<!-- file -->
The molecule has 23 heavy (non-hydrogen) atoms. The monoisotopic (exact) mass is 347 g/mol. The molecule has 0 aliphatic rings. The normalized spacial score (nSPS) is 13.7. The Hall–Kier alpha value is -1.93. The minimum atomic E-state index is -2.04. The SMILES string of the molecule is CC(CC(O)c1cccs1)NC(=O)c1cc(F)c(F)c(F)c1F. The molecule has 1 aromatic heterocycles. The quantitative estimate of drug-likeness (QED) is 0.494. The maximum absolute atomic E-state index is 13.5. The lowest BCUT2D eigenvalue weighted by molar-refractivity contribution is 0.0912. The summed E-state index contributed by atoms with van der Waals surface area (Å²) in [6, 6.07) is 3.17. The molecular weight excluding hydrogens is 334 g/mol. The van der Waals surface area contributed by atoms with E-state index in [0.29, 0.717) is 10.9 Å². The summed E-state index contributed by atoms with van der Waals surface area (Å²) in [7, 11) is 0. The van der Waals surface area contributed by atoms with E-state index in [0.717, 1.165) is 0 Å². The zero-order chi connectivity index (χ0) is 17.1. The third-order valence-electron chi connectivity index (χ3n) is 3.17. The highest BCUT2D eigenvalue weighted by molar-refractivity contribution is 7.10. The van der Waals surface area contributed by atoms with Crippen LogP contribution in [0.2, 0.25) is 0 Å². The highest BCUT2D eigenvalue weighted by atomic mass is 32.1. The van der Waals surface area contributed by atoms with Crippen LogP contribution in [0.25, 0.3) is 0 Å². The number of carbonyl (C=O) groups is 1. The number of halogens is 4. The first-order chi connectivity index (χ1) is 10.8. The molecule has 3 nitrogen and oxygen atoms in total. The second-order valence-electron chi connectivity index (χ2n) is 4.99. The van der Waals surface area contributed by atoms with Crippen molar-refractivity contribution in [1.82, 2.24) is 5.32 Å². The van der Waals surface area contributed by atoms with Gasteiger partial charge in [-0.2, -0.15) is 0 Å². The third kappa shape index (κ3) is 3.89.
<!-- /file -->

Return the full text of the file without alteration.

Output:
The molecule has 23 heavy (non-hydrogen) atoms. The monoisotopic (exact) mass is 347 g/mol. The molecule has 0 aliphatic rings. The normalized spacial score (nSPS) is 13.7. The Hall–Kier alpha value is -1.93. The minimum atomic E-state index is -2.04. The SMILES string of the molecule is CC(CC(O)c1cccs1)NC(=O)c1cc(F)c(F)c(F)c1F. The molecule has 1 aromatic heterocycles. The quantitative estimate of drug-likeness (QED) is 0.494. The maximum absolute atomic E-state index is 13.5. The lowest BCUT2D eigenvalue weighted by molar-refractivity contribution is 0.0912. The summed E-state index contributed by atoms with van der Waals surface area (Å²) in [6, 6.07) is 3.17. The molecular weight excluding hydrogens is 334 g/mol. The van der Waals surface area contributed by atoms with E-state index in [0.29, 0.717) is 10.9 Å². The summed E-state index contributed by atoms with van der Waals surface area (Å²) in [7, 11) is 0. The van der Waals surface area contributed by atoms with E-state index in [0.717, 1.165) is 0 Å². The zero-order chi connectivity index (χ0) is 17.1. The third-order valence-electron chi connectivity index (χ3n) is 3.17. The highest BCUT2D eigenvalue weighted by molar-refractivity contribution is 7.10. The van der Waals surface area contributed by atoms with Crippen LogP contribution in [0.2, 0.25) is 0 Å². The highest BCUT2D eigenvalue weighted by atomic mass is 32.1. The van der Waals surface area contributed by atoms with Crippen LogP contribution in [0.25, 0.3) is 0 Å². The number of carbonyl (C=O) groups is 1. The number of halogens is 4. The first-order chi connectivity index (χ1) is 10.8. The molecule has 3 nitrogen and oxygen atoms in total. The second-order valence-electron chi connectivity index (χ2n) is 4.99. The van der Waals surface area contributed by atoms with Crippen molar-refractivity contribution in [1.82, 2.24) is 5.32 Å². The van der Waals surface area contributed by atoms with Gasteiger partial charge in [-0.2, -0.15) is 0 Å². The third kappa shape index (κ3) is 3.89.